Thursday, February 16, 2006


So there he was, your Cheney, doing his mea culpa on friendly Fox television news, and I know you'd like us to believe that he has held himself accountable by so doing. As I see it, though, Bush, accountability needs to go a whole lot further than a simple "I did it." A whole lot further, even, than "I'm sorry"--which is I guess what your guy was saying when he confessed that this was "the worst day of my life." Real accountability in my own experience means going deeper, to discover what it is about me that caused the disruption in my life, or the life of others; and what I need to do to ensure that it doesn't happen again.

I can't, obviously, do Cheney's work for him--though I did have the temerity a couple of days ago to suggest some areas that bear investigation: his arrogance, for example. His assumption of rectitude in every circumstance... None of which would matter terribly to the rest of us, if the refusal to be held accountable were not so typical not only of your Vice President, Bush, but of yourself, and indeed of your entire administration; and if the consequences of your failure to accept any real responsbility were not so frequent, nor so glaringly evident, nor so damaging to the world at large. I'm thinking, today, of two particularly painful examples: Guantanamo Bay, because of this week's UN report; and Abu Ghraib, in the wake of yesterday's publication of more of those dreadful pictures.

I heard a spokesman for your administration try to pass off the Abu Ghraib pictures as past history. The matter had been dealt with, was the claim. Those involved had been held accountable and punished. As though the courts-martial of a handful of low-ranking soldiers absolved their higher-ups of responsibility--along with a rap over the knuckles for one (female) officer. (Remember our earlier entry, Bush: Cherchez la femme?) As though it were enough to address the symptoms, not the cause. As though your Gonzales and your Rumsfeld were not complicit, with their justification of torture on legalistic and, of course, (questionably) practical grounds. As though you yourself, Bush, were not to be held accountable for Abu Ghraib. Where is it that buck is supposed to stop? Not, apparently, at your desk. Nor at the desk of your cabinet secretaries. Nor at the desk of the officers in charge. Did it never occur to you, Bush, that the use of torture at Abu Ghraib was not simply the work of a few "bad apples", but the symptom of a systemic problem that needed, badly, to be addressed.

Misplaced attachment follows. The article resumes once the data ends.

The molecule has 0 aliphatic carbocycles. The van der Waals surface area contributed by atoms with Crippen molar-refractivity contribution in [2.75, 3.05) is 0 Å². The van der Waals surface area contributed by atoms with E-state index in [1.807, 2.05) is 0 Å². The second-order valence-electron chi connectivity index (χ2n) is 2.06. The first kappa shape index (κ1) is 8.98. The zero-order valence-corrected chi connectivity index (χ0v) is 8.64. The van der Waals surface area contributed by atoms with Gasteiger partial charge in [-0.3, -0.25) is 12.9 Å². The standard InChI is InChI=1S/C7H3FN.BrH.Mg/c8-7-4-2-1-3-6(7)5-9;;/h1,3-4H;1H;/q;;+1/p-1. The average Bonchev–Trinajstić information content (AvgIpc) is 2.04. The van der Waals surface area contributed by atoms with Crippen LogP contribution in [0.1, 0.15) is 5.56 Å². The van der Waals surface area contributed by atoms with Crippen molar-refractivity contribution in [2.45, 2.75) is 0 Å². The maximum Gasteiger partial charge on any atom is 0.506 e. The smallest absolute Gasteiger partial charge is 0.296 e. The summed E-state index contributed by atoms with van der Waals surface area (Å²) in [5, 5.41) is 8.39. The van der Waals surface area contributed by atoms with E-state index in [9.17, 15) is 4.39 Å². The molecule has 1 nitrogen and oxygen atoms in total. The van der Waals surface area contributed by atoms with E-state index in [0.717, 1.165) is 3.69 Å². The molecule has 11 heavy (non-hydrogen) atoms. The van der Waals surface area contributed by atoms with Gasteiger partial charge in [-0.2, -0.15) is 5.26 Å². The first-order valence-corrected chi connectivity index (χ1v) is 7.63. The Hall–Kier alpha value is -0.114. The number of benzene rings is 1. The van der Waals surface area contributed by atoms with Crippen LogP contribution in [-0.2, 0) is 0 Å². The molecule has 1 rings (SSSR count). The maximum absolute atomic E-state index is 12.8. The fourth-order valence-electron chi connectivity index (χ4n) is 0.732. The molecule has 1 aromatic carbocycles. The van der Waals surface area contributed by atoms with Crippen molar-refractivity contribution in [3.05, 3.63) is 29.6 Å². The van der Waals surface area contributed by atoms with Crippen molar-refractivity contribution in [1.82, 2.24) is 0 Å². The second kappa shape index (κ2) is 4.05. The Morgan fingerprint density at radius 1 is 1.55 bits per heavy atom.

It's the same systemic problem that is causing you grief in regard to Guantanamo Bay. It's the same underlying set of assumptions and beliefs that have proven time and again to be wrong-headed and counter-productive. To be fully accountable, even in your exalted position as the President of the United States, you need to be asking this deceptively simple, personal question: what is it about me that is causing this disruption in the affairs of the world? What do I need to learn from the errors in judgment that led to these events? What can I do to change the habits and behaviors that cause such harm to others and myself?

This, at least, is what I understand accountability to be all about. It's not about mouthing acceptance of responsibility--as you did after Katrina, remember?--or expressions of regret, then moving on to the next disaster. Take a look at how your Chertoff is dangling on the hook. Accountability is about bringing the hidden root causes to the light of day, and learning from them. It's about learning to avoid the repetition of the same destructive patterns. Above all, it's not about all those others to whom I delegate responsibility. It's about me.

(A footnote, Bush: A friend stops by as I'm completing this entry and points out the irony of your Cheney wailing that the day he shot his friend was the worst day of his life. My friend asks, How about all those other days, when he caused thousands of soliders to be sent out to be shot, and maimed, and killed? She was angry, Bush, that he should let himself so easily off the hook.)


Fred Thompson said...

The whole shooting incident has the reek of alcohol about it. Notice the hospital spokesman was quick to avoid comment on a blood alcohol question re: The victim. They may well have delayed a day to let the veep sober up. He has always struck me as a man working very hard to hold himself together.

I read this morning in the LA TIMES that the veep has claimed for himself the power to "de-classify" security info. This may be a tactic to provide cover in the Valerie Plame/Scooter Libby scandal.

PK said...

Well Fred, you took the words right out of my mouth:). I will add this. I was taught, many moons ago as a young person, drinking and alcohol DO NOT go hand in hand. I adhered to that all the years I was hunting, just because I was afraid of what happened to Cheney. Even wearin' of the orange or red vest may not stop you if your senses are dulled. Good post again, as usual Peter.